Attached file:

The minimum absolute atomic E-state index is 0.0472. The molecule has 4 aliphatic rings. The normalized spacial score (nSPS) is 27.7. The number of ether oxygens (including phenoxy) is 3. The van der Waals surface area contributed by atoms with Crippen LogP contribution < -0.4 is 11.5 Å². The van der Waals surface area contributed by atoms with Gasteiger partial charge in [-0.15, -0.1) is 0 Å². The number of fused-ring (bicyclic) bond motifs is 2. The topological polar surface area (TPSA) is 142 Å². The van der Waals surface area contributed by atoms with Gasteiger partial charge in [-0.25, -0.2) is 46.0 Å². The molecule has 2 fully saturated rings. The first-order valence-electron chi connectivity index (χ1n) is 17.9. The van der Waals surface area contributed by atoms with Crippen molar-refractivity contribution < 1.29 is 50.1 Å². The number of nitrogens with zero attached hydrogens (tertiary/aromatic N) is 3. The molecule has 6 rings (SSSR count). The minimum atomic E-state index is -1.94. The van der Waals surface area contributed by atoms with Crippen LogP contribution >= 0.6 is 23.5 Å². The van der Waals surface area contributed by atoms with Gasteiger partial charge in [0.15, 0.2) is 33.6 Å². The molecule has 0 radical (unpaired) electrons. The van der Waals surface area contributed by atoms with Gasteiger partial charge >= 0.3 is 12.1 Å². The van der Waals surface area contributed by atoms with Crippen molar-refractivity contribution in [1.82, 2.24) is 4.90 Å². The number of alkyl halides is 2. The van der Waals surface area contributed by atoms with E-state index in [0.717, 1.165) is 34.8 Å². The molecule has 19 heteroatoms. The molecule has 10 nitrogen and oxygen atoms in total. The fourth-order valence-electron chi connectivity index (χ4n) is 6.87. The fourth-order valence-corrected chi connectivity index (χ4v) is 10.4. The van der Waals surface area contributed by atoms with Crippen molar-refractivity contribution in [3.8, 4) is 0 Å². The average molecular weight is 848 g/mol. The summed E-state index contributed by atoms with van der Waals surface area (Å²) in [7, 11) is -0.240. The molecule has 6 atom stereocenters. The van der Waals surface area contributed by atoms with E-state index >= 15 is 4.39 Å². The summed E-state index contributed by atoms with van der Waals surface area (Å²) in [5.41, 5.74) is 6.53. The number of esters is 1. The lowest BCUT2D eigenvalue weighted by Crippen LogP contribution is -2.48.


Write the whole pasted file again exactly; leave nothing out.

The minimum absolute atomic E-state index is 0.0472. The molecule has 4 aliphatic rings. The normalized spacial score (nSPS) is 27.7. The number of ether oxygens (including phenoxy) is 3. The van der Waals surface area contributed by atoms with Crippen LogP contribution < -0.4 is 11.5 Å². The van der Waals surface area contributed by atoms with Gasteiger partial charge in [-0.15, -0.1) is 0 Å². The number of fused-ring (bicyclic) bond motifs is 2. The topological polar surface area (TPSA) is 142 Å². The van der Waals surface area contributed by atoms with Gasteiger partial charge in [-0.25, -0.2) is 46.0 Å². The molecule has 2 fully saturated rings. The first-order valence-electron chi connectivity index (χ1n) is 17.9. The van der Waals surface area contributed by atoms with Crippen molar-refractivity contribution < 1.29 is 50.1 Å². The number of nitrogens with zero attached hydrogens (tertiary/aromatic N) is 3. The molecule has 6 rings (SSSR count). The minimum atomic E-state index is -1.94. The van der Waals surface area contributed by atoms with Crippen LogP contribution >= 0.6 is 23.5 Å². The van der Waals surface area contributed by atoms with Gasteiger partial charge in [0.15, 0.2) is 33.6 Å². The molecule has 0 radical (unpaired) electrons. The van der Waals surface area contributed by atoms with Gasteiger partial charge >= 0.3 is 12.1 Å². The van der Waals surface area contributed by atoms with Crippen molar-refractivity contribution in [1.82, 2.24) is 4.90 Å². The number of alkyl halides is 2. The van der Waals surface area contributed by atoms with E-state index in [0.717, 1.165) is 34.8 Å². The molecule has 19 heteroatoms. The molecule has 10 nitrogen and oxygen atoms in total. The fourth-order valence-electron chi connectivity index (χ4n) is 6.87. The fourth-order valence-corrected chi connectivity index (χ4v) is 10.4. The van der Waals surface area contributed by atoms with Crippen molar-refractivity contribution in [3.8, 4) is 0 Å². The average molecular weight is 848 g/mol. The summed E-state index contributed by atoms with van der Waals surface area (Å²) in [7, 11) is -0.240. The molecule has 6 atom stereocenters. The van der Waals surface area contributed by atoms with E-state index >= 15 is 4.39 Å². The summed E-state index contributed by atoms with van der Waals surface area (Å²) in [5.41, 5.74) is 6.53. The number of esters is 1. The lowest BCUT2D eigenvalue weighted by Crippen LogP contribution is -2.48.